The doctrine that the complaint may not be dismissed if the counterclaim cannot be independently adjudicated is not available to, and was not intended for the benefit of, a plaintiff who prevents or delays the prosecution or hearing of his own complaint. Otherwise, the trial of counterclaims would be made to depend upon the maneuvers of the plaintiff, and the rule would offer a premium to vexing or delaying tactics to the prejudice of the counterclaimants. It is in the same spirit that we have ruled that a complaint may not be withdrawn over the opposition of the defendant where the counterclaim is one that arises from, or is necessarily connected with, the plaintiff's action and cannot remain pending for independent adjudication (Ynotorio vs. Lira, L-16677, 27 November 1964).5

The Court of Appeals had issued on 12 November 1968 a preliminary injunction enjoining the respondents from enforcing the decision of the trial court and from dispossessing the petitioners from the property in question. Copies of the writ were served upon the respondents but this notwithstanding, the petitioners were ejected; hence, they moved to declare the respondents in contempt. The Court of Appeals required the respondents to answer. In the respondents' answer they averred that the ejectment complained of by the petitioners was done by virtue of an alias writ of execution issued in another case involving different parties entitled "Josefa L. Vda. de Leon, plaintiff, versus Bienvenido Domingo, defendant," docketed as Civil Case No. 6874 of the City Court of Caloocan, and it would seem that the Court of Appeals either deemed the explanation satisfactory or that the contempt charge was not proved, for it took no further action on the charges. It is the prerogative of the Court of Appeals to determine if the preliminary injunction issued by it has been disobeyed. At any rate, since the petition upon which the injunction was issued was ultimately dismissed, the contempt issue has become moot.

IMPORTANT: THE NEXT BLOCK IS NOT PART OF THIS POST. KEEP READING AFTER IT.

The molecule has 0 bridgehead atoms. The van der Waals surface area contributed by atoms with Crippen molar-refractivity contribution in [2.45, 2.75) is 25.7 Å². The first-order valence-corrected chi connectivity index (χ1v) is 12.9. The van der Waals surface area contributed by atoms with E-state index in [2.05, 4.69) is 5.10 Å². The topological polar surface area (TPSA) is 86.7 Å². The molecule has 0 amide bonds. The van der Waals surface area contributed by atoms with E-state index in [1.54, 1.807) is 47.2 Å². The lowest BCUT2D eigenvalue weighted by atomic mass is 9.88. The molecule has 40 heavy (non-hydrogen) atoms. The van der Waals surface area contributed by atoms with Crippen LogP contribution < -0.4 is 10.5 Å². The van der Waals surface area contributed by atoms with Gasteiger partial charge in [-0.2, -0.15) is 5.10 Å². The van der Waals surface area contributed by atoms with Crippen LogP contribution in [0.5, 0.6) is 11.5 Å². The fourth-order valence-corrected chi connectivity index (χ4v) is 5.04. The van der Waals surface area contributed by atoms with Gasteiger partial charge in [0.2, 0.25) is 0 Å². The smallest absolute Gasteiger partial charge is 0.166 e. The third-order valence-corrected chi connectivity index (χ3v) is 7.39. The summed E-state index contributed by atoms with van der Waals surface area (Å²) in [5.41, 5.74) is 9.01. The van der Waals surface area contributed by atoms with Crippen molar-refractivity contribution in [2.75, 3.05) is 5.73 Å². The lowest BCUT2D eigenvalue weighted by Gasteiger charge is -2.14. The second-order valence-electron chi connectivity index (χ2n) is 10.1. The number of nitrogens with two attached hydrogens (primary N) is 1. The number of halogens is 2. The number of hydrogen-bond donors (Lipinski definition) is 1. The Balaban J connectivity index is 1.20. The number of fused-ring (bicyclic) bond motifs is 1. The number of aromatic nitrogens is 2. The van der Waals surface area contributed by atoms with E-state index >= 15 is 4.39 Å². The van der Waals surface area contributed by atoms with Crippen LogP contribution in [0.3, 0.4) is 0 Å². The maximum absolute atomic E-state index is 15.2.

The trial court not having committed grave abuse of discretion as charged in rendering the judgment of 11 May 1968, the Court of Appeals was justified in dismissing the petition filed before it on the ground that the proper remedy of petitioners was a timely appeal, and a petition for certiorari cannot take its place.

FOR THE FOREGOING REASONS, the decision of the Court of Appeals under review is hereby affirmed, with costs against the petitioners.

Concepcion, C.J., Makalintal, Zaldivar, Castro, Fernando, Teehankee, Makasiar and Antonio, JJ., concur.

Barredo, J., took no part.




1 Petition, Rollo, page 24.

2 Preliminary injunction was ordered issued on 14 November 1969 (Rollo, page 243).

3 Annex "I" to Petition.

4 21 SCRA 887.

5 15 SCRA 369.